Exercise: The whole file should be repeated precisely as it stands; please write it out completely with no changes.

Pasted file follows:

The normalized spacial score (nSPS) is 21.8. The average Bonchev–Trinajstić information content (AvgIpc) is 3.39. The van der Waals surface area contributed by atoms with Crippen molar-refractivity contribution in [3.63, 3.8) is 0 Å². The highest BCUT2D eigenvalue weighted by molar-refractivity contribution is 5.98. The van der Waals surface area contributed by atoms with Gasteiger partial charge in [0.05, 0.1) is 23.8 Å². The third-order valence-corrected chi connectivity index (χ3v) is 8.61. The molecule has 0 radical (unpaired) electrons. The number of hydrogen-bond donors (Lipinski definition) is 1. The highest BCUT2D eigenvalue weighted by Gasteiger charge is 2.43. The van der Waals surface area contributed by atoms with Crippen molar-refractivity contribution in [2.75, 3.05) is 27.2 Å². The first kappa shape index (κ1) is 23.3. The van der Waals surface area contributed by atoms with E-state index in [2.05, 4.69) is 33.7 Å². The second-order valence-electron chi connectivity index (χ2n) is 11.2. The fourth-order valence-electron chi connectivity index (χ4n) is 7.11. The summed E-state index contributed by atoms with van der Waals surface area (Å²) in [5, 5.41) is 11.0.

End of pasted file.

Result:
The normalized spacial score (nSPS) is 21.8. The average Bonchev–Trinajstić information content (AvgIpc) is 3.39. The van der Waals surface area contributed by atoms with Crippen molar-refractivity contribution in [3.63, 3.8) is 0 Å². The highest BCUT2D eigenvalue weighted by molar-refractivity contribution is 5.98. The van der Waals surface area contributed by atoms with Gasteiger partial charge in [0.05, 0.1) is 23.8 Å². The third-order valence-corrected chi connectivity index (χ3v) is 8.61. The molecule has 0 radical (unpaired) electrons. The number of hydrogen-bond donors (Lipinski definition) is 1. The highest BCUT2D eigenvalue weighted by Gasteiger charge is 2.43. The van der Waals surface area contributed by atoms with Crippen molar-refractivity contribution in [2.75, 3.05) is 27.2 Å². The first kappa shape index (κ1) is 23.3. The van der Waals surface area contributed by atoms with E-state index in [2.05, 4.69) is 33.7 Å². The second-order valence-electron chi connectivity index (χ2n) is 11.2. The fourth-order valence-electron chi connectivity index (χ4n) is 7.11. The summed E-state index contributed by atoms with van der Waals surface area (Å²) in [5, 5.41) is 11.0.